I usually try to restrict myself to gags and dirty jokes, but yesterday's massacre in Virginia has got me thinking. Being a Scotsman, I don't like to analyse the Americans' problems for them, but it strikes me that the rage massacre is not a peculiarly American problem.
What's baffling me today is that I so rarely see my opinions reflected in the press.
See, I've had a good look around at the reaction to the latest campus shooting, and yet again it's like this is the first time this has ever happened. "This is so unexpected," I've heard more than once.
As the blame game commences, the same talking points are reiterated- "we should ban guns", "If only the students had been armed", "what were the cops thinking?", "Hollywood is to blame...", "At the end of the day, Evil is to blame..."
The press will shake their collective heads, the bloggers will carry water for their various interests, and they'll all conclude that this was an incomprehensible tragedy.
And next year, a well-educated middle-class kid with little history of violence or mental illness will walk into his school and the same thing will happen again.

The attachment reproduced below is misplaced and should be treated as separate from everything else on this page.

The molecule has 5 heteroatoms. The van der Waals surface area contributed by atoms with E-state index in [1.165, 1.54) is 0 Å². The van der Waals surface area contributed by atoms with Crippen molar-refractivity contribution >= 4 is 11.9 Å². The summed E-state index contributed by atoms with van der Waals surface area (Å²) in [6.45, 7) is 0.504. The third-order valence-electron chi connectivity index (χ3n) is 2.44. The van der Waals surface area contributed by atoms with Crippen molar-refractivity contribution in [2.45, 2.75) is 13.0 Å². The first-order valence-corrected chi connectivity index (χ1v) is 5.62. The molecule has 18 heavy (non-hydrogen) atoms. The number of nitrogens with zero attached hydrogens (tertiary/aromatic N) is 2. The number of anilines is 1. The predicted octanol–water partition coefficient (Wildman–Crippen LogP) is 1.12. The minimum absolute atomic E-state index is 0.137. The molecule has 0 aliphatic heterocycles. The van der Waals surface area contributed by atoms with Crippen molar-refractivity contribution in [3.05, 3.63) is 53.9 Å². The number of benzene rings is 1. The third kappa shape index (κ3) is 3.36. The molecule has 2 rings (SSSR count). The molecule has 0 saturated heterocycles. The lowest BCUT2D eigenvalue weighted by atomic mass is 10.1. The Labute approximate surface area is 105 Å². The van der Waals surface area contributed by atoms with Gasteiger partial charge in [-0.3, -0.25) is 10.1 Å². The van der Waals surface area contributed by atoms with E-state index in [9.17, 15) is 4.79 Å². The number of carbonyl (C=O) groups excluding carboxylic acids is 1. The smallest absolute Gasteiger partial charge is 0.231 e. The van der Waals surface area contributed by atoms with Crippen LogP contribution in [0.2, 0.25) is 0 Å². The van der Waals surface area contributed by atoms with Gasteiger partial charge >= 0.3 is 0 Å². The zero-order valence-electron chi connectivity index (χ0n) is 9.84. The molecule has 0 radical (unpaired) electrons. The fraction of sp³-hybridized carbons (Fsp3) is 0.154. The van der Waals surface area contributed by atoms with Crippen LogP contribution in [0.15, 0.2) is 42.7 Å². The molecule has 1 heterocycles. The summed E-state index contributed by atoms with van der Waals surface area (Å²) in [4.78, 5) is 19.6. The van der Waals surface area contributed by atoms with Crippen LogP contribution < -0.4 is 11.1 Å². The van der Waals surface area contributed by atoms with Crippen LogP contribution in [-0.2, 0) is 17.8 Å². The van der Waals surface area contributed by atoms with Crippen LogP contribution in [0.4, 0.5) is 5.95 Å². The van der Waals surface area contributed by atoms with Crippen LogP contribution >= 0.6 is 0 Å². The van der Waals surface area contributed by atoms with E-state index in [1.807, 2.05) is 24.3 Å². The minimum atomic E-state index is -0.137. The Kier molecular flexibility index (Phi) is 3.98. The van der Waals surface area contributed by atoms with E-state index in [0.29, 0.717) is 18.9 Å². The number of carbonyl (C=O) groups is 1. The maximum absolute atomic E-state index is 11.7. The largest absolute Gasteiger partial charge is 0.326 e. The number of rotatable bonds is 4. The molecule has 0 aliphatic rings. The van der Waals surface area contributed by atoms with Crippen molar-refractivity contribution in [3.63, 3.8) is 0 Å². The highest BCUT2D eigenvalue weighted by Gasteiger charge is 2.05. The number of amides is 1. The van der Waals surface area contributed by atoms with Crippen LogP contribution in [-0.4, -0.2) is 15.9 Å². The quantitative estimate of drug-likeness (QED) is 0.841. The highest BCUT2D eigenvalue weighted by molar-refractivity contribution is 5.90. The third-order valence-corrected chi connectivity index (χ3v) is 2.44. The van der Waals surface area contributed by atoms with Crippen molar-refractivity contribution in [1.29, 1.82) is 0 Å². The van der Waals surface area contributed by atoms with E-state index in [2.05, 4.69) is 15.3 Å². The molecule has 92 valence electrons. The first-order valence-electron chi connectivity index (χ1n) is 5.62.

The problem is that in putting the blame on guns and "Evil", we're fooling ourselves. The real question should be, "Where is all this rage coming from?"
It's easy to forget, but the rage murder is a relatively recent phenomenon, and one that is far more common in America than elsewhere - while there were massacres in the past, they only became commonplace with the post office shootings of the 1980's. From there they spread to schools and colleges.
Forty years ago, it was almost unheard of for middle-class people to snap and murder their peers and colleagues - now, it's treated as a force of nature, as inevitable and unstoppable as tsunamis and earthquakes.
We won't be asking what it is about western society that causes suicidal acts of demonstrative violence - nobody will draw a connection between the shock-horror coverage of this incident and its cause.
I absolutely guarantee that anybody drawing a link between this massacre and horrifying acts of nihilistic murder like the London underground bombings will be shouted down in a storm of anger, when it seems to me that they spring from a common root.
Alas, we'll have to wait for posterity to shed light upon this savage aspect of our culture. Perhaps we need that removal from our society in order to look at it dispassionately and ask the question that we should all be asking today -
"Where is all this rage coming from?"